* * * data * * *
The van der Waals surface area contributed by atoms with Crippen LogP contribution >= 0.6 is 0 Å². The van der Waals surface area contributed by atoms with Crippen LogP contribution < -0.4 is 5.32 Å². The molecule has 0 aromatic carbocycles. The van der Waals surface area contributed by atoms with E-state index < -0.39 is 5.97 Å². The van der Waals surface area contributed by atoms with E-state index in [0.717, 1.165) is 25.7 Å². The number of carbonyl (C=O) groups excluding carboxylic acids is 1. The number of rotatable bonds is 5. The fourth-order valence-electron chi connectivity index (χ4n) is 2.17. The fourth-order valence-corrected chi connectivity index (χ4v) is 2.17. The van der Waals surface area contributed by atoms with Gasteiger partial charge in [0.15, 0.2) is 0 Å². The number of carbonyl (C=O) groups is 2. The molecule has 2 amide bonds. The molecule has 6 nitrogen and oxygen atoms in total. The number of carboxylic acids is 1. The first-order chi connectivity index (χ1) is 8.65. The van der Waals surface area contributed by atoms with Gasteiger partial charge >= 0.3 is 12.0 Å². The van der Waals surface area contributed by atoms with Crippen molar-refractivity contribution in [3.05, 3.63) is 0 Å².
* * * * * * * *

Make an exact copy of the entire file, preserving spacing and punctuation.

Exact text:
The van der Waals surface area contributed by atoms with Crippen LogP contribution >= 0.6 is 0 Å². The van der Waals surface area contributed by atoms with Crippen LogP contribution < -0.4 is 5.32 Å². The molecule has 0 aromatic carbocycles. The van der Waals surface area contributed by atoms with E-state index < -0.39 is 5.97 Å². The van der Waals surface area contributed by atoms with E-state index in [0.717, 1.165) is 25.7 Å². The number of carbonyl (C=O) groups excluding carboxylic acids is 1. The number of rotatable bonds is 5. The fourth-order valence-electron chi connectivity index (χ4n) is 2.17. The fourth-order valence-corrected chi connectivity index (χ4v) is 2.17. The van der Waals surface area contributed by atoms with Gasteiger partial charge in [0.15, 0.2) is 0 Å². The number of carbonyl (C=O) groups is 2. The molecule has 2 amide bonds. The molecule has 6 nitrogen and oxygen atoms in total. The number of carboxylic acids is 1. The first-order chi connectivity index (χ1) is 8.65. The van der Waals surface area contributed by atoms with Gasteiger partial charge >= 0.3 is 12.0 Å². The van der Waals surface area contributed by atoms with Crippen molar-refractivity contribution in [3.05, 3.63) is 0 Å².